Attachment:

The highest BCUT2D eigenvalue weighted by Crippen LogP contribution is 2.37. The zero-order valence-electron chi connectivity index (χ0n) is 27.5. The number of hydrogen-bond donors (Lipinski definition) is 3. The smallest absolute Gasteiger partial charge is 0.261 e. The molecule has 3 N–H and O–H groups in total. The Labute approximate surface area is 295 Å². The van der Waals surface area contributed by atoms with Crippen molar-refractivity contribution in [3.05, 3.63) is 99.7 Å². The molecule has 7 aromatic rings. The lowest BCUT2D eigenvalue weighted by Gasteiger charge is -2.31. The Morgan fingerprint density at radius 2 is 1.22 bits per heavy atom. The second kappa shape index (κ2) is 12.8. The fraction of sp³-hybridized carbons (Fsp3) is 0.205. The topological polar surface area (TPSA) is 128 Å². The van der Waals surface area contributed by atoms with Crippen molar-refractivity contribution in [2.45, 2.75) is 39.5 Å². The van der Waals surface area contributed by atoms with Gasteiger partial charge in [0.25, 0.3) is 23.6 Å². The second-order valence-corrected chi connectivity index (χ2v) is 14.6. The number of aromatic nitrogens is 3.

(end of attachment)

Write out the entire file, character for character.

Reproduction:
The highest BCUT2D eigenvalue weighted by Crippen LogP contribution is 2.37. The zero-order valence-electron chi connectivity index (χ0n) is 27.5. The number of hydrogen-bond donors (Lipinski definition) is 3. The smallest absolute Gasteiger partial charge is 0.261 e. The molecule has 3 N–H and O–H groups in total. The Labute approximate surface area is 295 Å². The van der Waals surface area contributed by atoms with Crippen molar-refractivity contribution in [3.05, 3.63) is 99.7 Å². The molecule has 7 aromatic rings. The lowest BCUT2D eigenvalue weighted by Gasteiger charge is -2.31. The Morgan fingerprint density at radius 2 is 1.22 bits per heavy atom. The second kappa shape index (κ2) is 12.8. The fraction of sp³-hybridized carbons (Fsp3) is 0.205. The topological polar surface area (TPSA) is 128 Å². The van der Waals surface area contributed by atoms with Crippen molar-refractivity contribution in [2.45, 2.75) is 39.5 Å². The van der Waals surface area contributed by atoms with Gasteiger partial charge in [0.25, 0.3) is 23.6 Å². The second-order valence-corrected chi connectivity index (χ2v) is 14.6. The number of aromatic nitrogens is 3.